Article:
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Keep moving forward in state education
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Editor:
      I read the article in (a paper last week) called “Solution to Education Budget is Temporary”. What a sad and depressing article this was. It seemed to me that the person writing it had completely given up all hope regarding our Georgia budget issues; Thrown in the towel.
      We always have the choice of looking for the positive or the negative in any given situation, and granted, we need to be very aware of the problems in any given set of circumstances, but we also need to be able to look for solutions, and seek out the positive.
      Sonny Perdue is quoted as saying, “The challenges for the 2012 budget are very real, and they are significant..….they (people) need to understand we have propped up our budget with the use of those federal stimulus dollars.”
      It is troubling that our Georgia State government “propped up” the budget with these funds, but did not adequately use the past year to create an effective plan as to how to ensure that educational systems would remain strong next year. We need to be thinking ahead and not continually acting in a tertiary manner; which means acting only when it becomes a crisis.
      Quality education for our students has GOT to be the focus. The very last paragraph of this article offered some good insight. It basically said that we ought to look at the degree to which taxpayer dollars actually do – or should- dictate how well students perform in the classroom. That’s a very interesting statement.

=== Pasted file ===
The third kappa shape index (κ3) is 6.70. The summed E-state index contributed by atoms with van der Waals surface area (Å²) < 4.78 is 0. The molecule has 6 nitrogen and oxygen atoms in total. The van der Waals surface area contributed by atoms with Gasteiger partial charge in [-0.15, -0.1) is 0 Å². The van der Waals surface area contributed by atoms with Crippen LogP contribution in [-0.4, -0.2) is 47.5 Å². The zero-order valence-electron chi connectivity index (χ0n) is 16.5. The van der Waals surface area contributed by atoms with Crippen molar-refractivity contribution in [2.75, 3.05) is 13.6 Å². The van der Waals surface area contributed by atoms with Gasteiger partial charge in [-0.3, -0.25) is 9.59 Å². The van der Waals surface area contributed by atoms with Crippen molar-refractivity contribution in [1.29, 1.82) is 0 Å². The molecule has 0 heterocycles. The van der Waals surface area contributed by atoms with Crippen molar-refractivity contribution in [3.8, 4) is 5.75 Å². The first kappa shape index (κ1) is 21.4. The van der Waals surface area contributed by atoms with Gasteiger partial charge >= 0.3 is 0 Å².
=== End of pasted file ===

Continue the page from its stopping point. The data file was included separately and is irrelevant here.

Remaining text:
For decades, students performed quite well in many areas of the country without having such large budgets.
      There are certain things that should be protected in the budget first and foremost. Bulloch County has some topnotch teachers. We ought to be giving them job security, and not making class sizes so large that teachers can not possibly teach using differentiated instruction. Differentiated instruction means understanding that every child does not learn the same way, or at the same speed. Therefore teachers do not try to put all learners in one box.
      If the state of Georgia would look at the possibility of dumping the CRCT tests, it would save the state a large sum of money. Yes there is more to that than meets the eye, but NCLB has been tabled in Congress for 2 years now, and is relatively dormant by this time. On top of that, the Federal government promised to fund most of these tests, and has not met that promise; allowing the cost to fall directly on the shoulders of the states.
      Our Arts programs are also vital to the success of our students. We have some of the top Arts programs in the state right here in Bulloch County. I recently read an article that talked about high risk students and the fact that Arts and Athletic programs have literally saved some of these kids from dropping out.
In a state that has been concerned about the drop out rate, we seem to overlook the value of many of the best programs we have. I supposed I could write another letter just on my theory on the drop out rate.
      If we are wise, we will begin looking now at what we need to do in Bulloch County, as well as at the state level, in order to assure that we keep moving forward in education and not back. There is so much we can do to create positive change in our educational system. We can’t continue to burden the taxpayers, we’ve got to get innovative in creating funding, and we absolutely must not ever sacrifice giving our children the best quality of education we are capable of. We haven’t even reached that goal yet.
Susan Sneathen
Brooklet

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